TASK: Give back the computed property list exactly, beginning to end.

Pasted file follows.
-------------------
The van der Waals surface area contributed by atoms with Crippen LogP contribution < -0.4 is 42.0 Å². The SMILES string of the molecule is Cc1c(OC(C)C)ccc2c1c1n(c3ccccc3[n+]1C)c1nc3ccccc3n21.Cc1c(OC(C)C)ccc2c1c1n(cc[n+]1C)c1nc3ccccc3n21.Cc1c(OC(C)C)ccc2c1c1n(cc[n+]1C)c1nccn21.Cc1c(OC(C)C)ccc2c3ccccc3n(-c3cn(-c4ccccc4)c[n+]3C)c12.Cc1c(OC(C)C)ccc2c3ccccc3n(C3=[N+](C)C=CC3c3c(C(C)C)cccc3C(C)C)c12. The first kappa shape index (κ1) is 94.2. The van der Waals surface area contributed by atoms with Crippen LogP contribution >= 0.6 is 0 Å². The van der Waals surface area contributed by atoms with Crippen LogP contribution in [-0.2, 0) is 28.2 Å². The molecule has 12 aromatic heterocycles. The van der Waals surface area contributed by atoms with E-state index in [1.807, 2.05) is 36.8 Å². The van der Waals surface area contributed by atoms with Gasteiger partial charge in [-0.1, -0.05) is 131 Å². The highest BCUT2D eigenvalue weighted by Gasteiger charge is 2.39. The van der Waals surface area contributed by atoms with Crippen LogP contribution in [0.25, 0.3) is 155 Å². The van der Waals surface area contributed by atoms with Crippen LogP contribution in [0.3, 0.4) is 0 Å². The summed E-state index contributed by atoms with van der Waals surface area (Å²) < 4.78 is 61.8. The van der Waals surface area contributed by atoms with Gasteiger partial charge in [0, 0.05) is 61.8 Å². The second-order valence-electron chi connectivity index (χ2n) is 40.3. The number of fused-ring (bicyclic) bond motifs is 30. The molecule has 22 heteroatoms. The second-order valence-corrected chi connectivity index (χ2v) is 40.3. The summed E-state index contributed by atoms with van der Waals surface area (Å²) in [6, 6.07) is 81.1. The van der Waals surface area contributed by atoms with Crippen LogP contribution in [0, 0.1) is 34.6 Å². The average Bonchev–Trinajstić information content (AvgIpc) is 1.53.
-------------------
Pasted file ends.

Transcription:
The van der Waals surface area contributed by atoms with Crippen LogP contribution < -0.4 is 42.0 Å². The SMILES string of the molecule is Cc1c(OC(C)C)ccc2c1c1n(c3ccccc3[n+]1C)c1nc3ccccc3n21.Cc1c(OC(C)C)ccc2c1c1n(cc[n+]1C)c1nc3ccccc3n21.Cc1c(OC(C)C)ccc2c1c1n(cc[n+]1C)c1nccn21.Cc1c(OC(C)C)ccc2c3ccccc3n(-c3cn(-c4ccccc4)c[n+]3C)c12.Cc1c(OC(C)C)ccc2c3ccccc3n(C3=[N+](C)C=CC3c3c(C(C)C)cccc3C(C)C)c12. The first kappa shape index (κ1) is 94.2. The van der Waals surface area contributed by atoms with Crippen LogP contribution >= 0.6 is 0 Å². The van der Waals surface area contributed by atoms with Crippen LogP contribution in [-0.2, 0) is 28.2 Å². The molecule has 12 aromatic heterocycles. The van der Waals surface area contributed by atoms with E-state index in [1.807, 2.05) is 36.8 Å². The van der Waals surface area contributed by atoms with Gasteiger partial charge in [-0.1, -0.05) is 131 Å². The highest BCUT2D eigenvalue weighted by Gasteiger charge is 2.39. The van der Waals surface area contributed by atoms with Crippen LogP contribution in [0.25, 0.3) is 155 Å². The van der Waals surface area contributed by atoms with Crippen LogP contribution in [0.3, 0.4) is 0 Å². The summed E-state index contributed by atoms with van der Waals surface area (Å²) < 4.78 is 61.8. The van der Waals surface area contributed by atoms with Gasteiger partial charge in [0, 0.05) is 61.8 Å². The second-order valence-electron chi connectivity index (χ2n) is 40.3. The number of fused-ring (bicyclic) bond motifs is 30. The molecule has 22 heteroatoms. The second-order valence-corrected chi connectivity index (χ2v) is 40.3. The summed E-state index contributed by atoms with van der Waals surface area (Å²) in [6, 6.07) is 81.1. The van der Waals surface area contributed by atoms with Crippen LogP contribution in [0, 0.1) is 34.6 Å². The average Bonchev–Trinajstić information content (AvgIpc) is 1.53.